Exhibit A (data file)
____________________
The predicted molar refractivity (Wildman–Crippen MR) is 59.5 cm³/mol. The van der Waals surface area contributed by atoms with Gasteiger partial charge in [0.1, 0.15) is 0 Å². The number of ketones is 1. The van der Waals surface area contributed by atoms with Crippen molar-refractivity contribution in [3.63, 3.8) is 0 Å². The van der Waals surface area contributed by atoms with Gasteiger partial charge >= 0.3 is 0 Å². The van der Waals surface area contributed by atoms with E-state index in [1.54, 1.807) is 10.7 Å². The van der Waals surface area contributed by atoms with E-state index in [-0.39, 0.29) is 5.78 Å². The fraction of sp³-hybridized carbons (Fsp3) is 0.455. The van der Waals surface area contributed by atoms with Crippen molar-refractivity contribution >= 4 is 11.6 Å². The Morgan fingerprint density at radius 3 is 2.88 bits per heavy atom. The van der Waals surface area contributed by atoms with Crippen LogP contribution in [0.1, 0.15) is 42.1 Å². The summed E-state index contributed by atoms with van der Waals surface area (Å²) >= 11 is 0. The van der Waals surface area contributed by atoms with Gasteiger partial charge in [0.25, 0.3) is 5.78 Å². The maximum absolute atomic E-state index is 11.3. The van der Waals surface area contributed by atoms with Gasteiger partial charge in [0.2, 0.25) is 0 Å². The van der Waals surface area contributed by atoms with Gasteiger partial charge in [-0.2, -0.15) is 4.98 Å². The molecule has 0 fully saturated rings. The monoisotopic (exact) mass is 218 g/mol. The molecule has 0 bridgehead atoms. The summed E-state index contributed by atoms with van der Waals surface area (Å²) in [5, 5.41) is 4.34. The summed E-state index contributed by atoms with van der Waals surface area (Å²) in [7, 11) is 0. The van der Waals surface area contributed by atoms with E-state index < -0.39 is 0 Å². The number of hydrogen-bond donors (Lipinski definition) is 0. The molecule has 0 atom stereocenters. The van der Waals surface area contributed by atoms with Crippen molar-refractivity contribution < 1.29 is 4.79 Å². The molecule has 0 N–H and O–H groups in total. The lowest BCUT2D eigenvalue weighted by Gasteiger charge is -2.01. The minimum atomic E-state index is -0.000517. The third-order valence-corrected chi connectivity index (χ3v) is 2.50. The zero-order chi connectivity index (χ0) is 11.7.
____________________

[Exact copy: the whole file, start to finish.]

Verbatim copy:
The predicted molar refractivity (Wildman–Crippen MR) is 59.5 cm³/mol. The van der Waals surface area contributed by atoms with Gasteiger partial charge in [0.1, 0.15) is 0 Å². The number of ketones is 1. The van der Waals surface area contributed by atoms with Crippen molar-refractivity contribution in [3.63, 3.8) is 0 Å². The van der Waals surface area contributed by atoms with Gasteiger partial charge >= 0.3 is 0 Å². The van der Waals surface area contributed by atoms with E-state index in [1.54, 1.807) is 10.7 Å². The van der Waals surface area contributed by atoms with E-state index in [-0.39, 0.29) is 5.78 Å². The fraction of sp³-hybridized carbons (Fsp3) is 0.455. The van der Waals surface area contributed by atoms with Crippen molar-refractivity contribution >= 4 is 11.6 Å². The Morgan fingerprint density at radius 3 is 2.88 bits per heavy atom. The van der Waals surface area contributed by atoms with Crippen LogP contribution in [0.1, 0.15) is 42.1 Å². The summed E-state index contributed by atoms with van der Waals surface area (Å²) >= 11 is 0. The van der Waals surface area contributed by atoms with Gasteiger partial charge in [0.25, 0.3) is 5.78 Å². The maximum absolute atomic E-state index is 11.3. The van der Waals surface area contributed by atoms with Gasteiger partial charge in [0.2, 0.25) is 0 Å². The van der Waals surface area contributed by atoms with Gasteiger partial charge in [-0.2, -0.15) is 4.98 Å². The molecule has 0 fully saturated rings. The monoisotopic (exact) mass is 218 g/mol. The molecule has 0 bridgehead atoms. The summed E-state index contributed by atoms with van der Waals surface area (Å²) in [5, 5.41) is 4.34. The summed E-state index contributed by atoms with van der Waals surface area (Å²) in [7, 11) is 0. The van der Waals surface area contributed by atoms with E-state index < -0.39 is 0 Å². The number of hydrogen-bond donors (Lipinski definition) is 0. The molecule has 0 atom stereocenters. The van der Waals surface area contributed by atoms with Crippen molar-refractivity contribution < 1.29 is 4.79 Å². The molecule has 0 N–H and O–H groups in total. The lowest BCUT2D eigenvalue weighted by Gasteiger charge is -2.01. The minimum atomic E-state index is -0.000517. The third-order valence-corrected chi connectivity index (χ3v) is 2.50. The zero-order chi connectivity index (χ0) is 11.7.